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EMPLOYMENT LEVELS AND OCCUPATIONAL SHIFTS 119 (probably due to increased competition from other forms of communication services and other mail services). The effect of a large negative staffing ratio change is expected to reduce employment for data-entry operators (despite a positive industry effect) by about 10 percent, or 34,000 jobs. This decline re- flects both the use of new technologies to perform the same work (for example, optical character reading) and the capability of new technologies to shift work to others (for example, consumers or professional and managerial staff). Other occupations expected to experience large, negative effects of staffing ratio changes include in-file operators, file clerks, credit reporters, brokerage clerks, and survey workers. Some of these occupations will nevertheless experience positive employment growth because of strong industry demand and overall economic growth. The number of survey workers, for example, is expected to grow substantially (48.2 percent), although the effect of staffing ratio changes alone would be negative ~22.1 percent). It seems likely that rapid technologi- cal change is contributing to increased demand for surveys (along with de- creased labor input per dollar of output). The occupations of credit reporters (34.4 percent growth) and brokerage clerks (23.0 percent growth) may reflect similar changes. Other occupations that will experience slow growth, such as file clerks, are simply continuing a decline begun in the 1960s or 1970s. Many of the declining and slow growing occupations are back-of~ce jobs that require little or no direct contact with the customer and may have ready technological explanations: file clerks, stenographers, data-entry operators, and central of- fice telephone operators. Many of these occupations are held disproportion- ately by minority womenpostal service clerks, file clerks, data-entry opera- tors, and telephone operators. These anticipated shifts among clerical suboccupations make it clear that the slowdown in projected growth for clerical workers will not affect all such work- ers equally. Some will be in even greater demand, some less so. Some occupa- tions will decrease, but it is important to note that none of the absolute decreases shown in Table 3- 18 is expected to be especially large. A preliminary comparison of 1983 and 1985 BLS projections for 1995 em- ployment in detailed clerical occupations shows that in several occupations BLS has projected larger declines than those suggested by the slowdown in employment growth overall (which is a 3.4 percent decrease, based on data published in Silvestri et al., 1983, and in Silvestri and Lukasiewicz, 1985~. In many occupations, however, greater growth is now projected. But comparisons are extremely difficult because of changes in the classification of OES data on which the projections are based. Table 3-19 shows comparisons for those occu- pations that could be straightforwardly matched and in which the projected changes in 1995 employment were significant and negative. The largest per- centage changes between the 1983 and 1985 projections include stenographers, statistical clerks, directory assistance operators, central office operators, and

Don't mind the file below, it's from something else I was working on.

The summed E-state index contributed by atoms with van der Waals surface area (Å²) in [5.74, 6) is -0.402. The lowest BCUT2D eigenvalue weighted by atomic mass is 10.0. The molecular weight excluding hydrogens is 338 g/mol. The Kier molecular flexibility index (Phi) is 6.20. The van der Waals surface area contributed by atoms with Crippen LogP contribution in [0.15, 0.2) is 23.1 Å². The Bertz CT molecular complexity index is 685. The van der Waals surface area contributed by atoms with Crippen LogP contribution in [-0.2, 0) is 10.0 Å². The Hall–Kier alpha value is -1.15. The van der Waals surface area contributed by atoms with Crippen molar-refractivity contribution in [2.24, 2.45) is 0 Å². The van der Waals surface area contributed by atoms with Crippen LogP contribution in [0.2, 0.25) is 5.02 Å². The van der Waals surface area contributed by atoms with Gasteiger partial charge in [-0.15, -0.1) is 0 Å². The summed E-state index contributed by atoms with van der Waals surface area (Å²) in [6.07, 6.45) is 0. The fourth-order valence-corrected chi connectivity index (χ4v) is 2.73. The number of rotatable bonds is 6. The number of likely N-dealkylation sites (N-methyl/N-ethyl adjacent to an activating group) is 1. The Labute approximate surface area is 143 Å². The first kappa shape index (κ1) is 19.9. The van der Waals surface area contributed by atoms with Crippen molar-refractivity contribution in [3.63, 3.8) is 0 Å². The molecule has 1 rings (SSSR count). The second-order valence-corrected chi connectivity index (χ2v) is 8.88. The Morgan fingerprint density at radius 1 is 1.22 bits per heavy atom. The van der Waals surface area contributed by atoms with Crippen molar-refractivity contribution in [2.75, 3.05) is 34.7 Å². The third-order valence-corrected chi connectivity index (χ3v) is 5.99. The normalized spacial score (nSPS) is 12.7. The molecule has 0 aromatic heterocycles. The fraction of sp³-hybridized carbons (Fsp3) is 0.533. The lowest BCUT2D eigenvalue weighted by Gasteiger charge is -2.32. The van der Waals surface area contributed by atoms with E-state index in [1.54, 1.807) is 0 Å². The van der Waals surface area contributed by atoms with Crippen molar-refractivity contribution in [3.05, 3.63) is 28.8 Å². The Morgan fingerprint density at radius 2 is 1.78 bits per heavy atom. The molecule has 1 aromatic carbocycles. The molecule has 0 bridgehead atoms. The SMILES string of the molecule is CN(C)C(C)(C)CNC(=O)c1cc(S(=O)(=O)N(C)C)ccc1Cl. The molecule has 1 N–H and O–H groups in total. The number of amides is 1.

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120 Cal o · _ .: PA U. .o Cal ._ V) so o ~9 Cal o Cal m lo: ._ Us v o C) Cal ._ 3 lo: o ._ ~ Do C) C) U. At oo ·c V 3 ~ a.' m me ~ o -em C) C) ~ ~ -A ~ ~ _ £ au UP on o o .O _. oo ~ Be, ~ £ oo ~ ~ _ oo ~ U~3 ~ oo ON ', ~4 . . . . . . . . . . . . C'l oo t t '] ~ O 1 1 1 1 1 1 1 1 1 1 1 1 o oo o o o o o o o o oo o ~ ~ c~ ~ ~ ~ ~ - ~ oo ~ ~ o ~ - ~ - ~ ~t ~ ~ - ~ OY 1 1 1 1 1 - 1 1 1 1 1 o o o oo o o o o oo o o o _ O ~D oo ~ ~ ~ ~ ~ ~ ~ oo ~ ~ ~ O ~ ~ ~ ~D \0 - - ~ o ~ ~ ~ ~ o~ - ~ o o oo o o o o o oo o o o o ~ ~ ~ ~ ~ ~ oo - - ~ - In - ~ \`o oo - ~ o`' ~t <~ ~ ') - ~ o o o oo o o o oo o o o o t_ ~ ~ _ ~ ON a~ ~ ~ ~ ~ o ~ ~ ~ ~ oo ~ ~ ~ oo o o o o o o o o o oo oo o oo oo ~ ~ - o ~ ~ - ~ - ~ ~ ~ o o ~ ox ~ OY c~ ~ - ~ ~ ~ ~ ~ ~ ~ ~ c~ o ~ c ~ ~ ~ o ·= ·s m ~ ~ ^~ ~ ~ .~ ~ ~ ~ =.3 ~ E ~= ~ C) "D ;^ :: o ,.' ~ C~ U~ oo _ .~ .O 3 .O U, C5 ~: ~i Ct .,_ U2 ;> C~ c5 oo - - ct c) .c u, c) - .= e ~o ct ct .. v)